TOKYO: The United States and Japan have announced fresh sanctions on North Korea, in response to Pyongyang's latest ballistic missile tests. The Biden administration targeted three individuals who have led organizations linked to the development of Weapons of Mass Destruction (WMDs).
Japan imposed sanctions on three entities and one individual for their ties with the nuclear and missile programs, according to the Japanese Foreign Ministry.
"The U.S. Department of the Treasury's Office of Foreign Assets Control (OFAC) today sanctioned three individuals for being officials of the Workers' Party of Korea (WPK).
These individuals have provided support to the Democratic People's Republic of Korea's (DPRK) development of weapons of mass destruction (WMD) and ballistic missiles," the US Department of the Treasury said in a statement.
These measures come in the wake of Pyongyang's intercontinental ballistic missile launch on November 18, marking its eighth ICBM launch this year.
Both countries say that this action is in line with wider multilateral efforts to impede the DPRK's ability to advance its unlawful WMD and ballistic missile programs that threaten regional stability.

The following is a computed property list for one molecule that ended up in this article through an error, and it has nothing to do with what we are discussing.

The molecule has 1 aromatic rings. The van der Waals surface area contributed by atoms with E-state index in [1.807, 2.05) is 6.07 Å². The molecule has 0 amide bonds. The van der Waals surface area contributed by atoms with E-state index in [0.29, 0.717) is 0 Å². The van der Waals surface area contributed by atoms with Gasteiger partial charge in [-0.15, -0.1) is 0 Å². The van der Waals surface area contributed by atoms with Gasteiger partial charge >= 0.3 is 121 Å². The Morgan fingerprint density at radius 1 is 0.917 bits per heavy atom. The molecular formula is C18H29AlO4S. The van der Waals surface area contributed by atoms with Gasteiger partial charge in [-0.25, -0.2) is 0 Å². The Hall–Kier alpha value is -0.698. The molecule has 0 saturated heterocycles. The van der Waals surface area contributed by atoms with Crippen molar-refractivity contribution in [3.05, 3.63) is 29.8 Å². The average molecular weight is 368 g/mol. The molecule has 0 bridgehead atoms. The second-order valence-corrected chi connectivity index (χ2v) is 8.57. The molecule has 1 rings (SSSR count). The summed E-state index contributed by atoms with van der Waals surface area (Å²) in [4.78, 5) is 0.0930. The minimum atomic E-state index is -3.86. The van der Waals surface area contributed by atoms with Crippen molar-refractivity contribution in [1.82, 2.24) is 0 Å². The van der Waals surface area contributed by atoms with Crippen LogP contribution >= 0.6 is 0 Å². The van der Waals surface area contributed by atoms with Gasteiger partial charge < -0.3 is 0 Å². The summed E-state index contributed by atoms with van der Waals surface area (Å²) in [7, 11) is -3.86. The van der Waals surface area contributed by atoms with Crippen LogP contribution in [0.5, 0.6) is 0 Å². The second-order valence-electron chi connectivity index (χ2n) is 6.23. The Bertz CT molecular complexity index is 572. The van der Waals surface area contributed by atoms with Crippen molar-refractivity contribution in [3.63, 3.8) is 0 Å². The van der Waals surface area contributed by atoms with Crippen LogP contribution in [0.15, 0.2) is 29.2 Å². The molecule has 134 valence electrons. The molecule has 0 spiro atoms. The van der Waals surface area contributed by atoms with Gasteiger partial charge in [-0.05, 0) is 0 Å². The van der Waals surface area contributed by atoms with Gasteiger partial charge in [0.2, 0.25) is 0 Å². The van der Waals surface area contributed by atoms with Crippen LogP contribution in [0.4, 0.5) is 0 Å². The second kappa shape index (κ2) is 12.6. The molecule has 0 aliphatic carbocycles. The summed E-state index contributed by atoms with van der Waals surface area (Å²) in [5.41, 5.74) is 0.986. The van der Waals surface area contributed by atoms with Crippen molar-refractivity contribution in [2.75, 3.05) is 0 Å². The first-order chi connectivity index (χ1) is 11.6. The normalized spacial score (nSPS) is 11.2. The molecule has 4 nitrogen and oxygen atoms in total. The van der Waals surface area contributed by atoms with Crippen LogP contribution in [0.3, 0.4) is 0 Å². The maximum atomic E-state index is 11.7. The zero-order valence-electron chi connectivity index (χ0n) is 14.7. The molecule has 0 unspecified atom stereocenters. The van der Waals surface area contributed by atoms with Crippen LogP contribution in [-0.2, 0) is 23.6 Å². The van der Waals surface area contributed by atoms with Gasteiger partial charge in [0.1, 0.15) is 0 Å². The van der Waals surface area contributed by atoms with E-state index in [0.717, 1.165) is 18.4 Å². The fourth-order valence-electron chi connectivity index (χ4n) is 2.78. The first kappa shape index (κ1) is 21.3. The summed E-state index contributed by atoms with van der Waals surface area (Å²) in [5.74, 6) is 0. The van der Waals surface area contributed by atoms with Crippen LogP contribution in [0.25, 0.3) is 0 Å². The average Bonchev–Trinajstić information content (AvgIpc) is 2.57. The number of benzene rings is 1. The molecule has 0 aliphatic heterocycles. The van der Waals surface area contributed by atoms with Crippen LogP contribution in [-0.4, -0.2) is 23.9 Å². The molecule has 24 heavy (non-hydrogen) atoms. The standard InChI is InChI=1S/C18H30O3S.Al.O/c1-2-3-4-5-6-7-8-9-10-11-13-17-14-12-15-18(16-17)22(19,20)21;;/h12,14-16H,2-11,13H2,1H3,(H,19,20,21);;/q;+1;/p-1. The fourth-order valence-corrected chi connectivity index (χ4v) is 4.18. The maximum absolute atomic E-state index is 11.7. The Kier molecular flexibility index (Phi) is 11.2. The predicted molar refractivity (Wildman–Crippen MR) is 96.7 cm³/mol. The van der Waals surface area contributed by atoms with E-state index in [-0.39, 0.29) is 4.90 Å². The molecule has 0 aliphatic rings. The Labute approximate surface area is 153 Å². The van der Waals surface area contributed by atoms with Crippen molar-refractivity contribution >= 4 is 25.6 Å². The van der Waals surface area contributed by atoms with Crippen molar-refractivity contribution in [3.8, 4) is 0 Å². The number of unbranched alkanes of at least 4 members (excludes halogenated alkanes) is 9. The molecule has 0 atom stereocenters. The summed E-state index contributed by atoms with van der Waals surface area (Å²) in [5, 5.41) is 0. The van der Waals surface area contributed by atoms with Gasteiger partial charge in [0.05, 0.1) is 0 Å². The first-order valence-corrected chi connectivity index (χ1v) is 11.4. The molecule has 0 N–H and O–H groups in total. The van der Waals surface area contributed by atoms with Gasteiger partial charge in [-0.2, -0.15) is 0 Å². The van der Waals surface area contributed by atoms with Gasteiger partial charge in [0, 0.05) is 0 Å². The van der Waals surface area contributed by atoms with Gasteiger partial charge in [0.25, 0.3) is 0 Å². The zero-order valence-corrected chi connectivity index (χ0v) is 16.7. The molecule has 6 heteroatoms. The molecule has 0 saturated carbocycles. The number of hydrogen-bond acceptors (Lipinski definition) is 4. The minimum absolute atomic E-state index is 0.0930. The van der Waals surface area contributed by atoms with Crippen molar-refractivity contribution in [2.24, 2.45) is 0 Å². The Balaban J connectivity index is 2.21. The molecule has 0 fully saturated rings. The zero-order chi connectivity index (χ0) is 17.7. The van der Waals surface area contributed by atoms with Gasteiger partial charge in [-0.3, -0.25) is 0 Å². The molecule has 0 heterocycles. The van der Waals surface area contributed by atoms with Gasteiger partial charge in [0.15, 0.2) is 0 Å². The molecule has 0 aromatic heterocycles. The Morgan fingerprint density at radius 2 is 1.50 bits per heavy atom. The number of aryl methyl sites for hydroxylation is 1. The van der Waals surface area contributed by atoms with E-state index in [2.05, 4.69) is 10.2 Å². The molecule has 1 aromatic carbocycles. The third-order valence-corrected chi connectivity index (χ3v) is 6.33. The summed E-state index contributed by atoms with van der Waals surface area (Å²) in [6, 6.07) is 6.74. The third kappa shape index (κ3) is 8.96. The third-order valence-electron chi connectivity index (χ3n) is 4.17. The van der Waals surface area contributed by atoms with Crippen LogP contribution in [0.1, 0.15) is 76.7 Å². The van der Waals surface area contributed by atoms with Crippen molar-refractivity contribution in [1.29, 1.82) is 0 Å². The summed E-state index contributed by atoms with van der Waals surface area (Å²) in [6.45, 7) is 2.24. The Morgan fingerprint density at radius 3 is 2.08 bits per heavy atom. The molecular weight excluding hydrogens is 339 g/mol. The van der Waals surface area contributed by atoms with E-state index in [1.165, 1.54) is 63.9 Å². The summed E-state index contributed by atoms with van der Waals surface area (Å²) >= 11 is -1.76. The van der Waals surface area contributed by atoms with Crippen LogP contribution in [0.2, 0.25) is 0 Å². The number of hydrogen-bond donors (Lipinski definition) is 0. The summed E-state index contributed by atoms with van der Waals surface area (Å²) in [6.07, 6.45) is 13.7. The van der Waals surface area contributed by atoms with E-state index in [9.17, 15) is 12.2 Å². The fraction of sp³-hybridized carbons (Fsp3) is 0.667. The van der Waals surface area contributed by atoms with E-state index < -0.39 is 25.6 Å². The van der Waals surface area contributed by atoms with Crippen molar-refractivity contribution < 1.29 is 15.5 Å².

"Treasury is taking action in close trilateral coordination with the Republic of Korea and Japan against officials who have had leading roles in the DPRK's unlawful WMD and ballistic missile programs," said Under Secretary of the Treasury for Terrorism and Financial Intelligence Brian E. Nelson.
"Recent launches demonstrate the need for all countries to fully implement UN Security Council resolutions, which are intended to prevent the DPRK from acquiring the technologies, materials, and revenue Pyongyang needs to develop its prohibited WMD and ballistic missile capabilities," Nelson added.
North Korea has conducted dozens of missile test launches since the start of this year, firing several missiles at once on some occasions. Last month, North Korea launched more than 20 short-range missiles. Pyongyang said its missile tests were in response to "provocations" by the US and its regional allies, South Korea and Japan.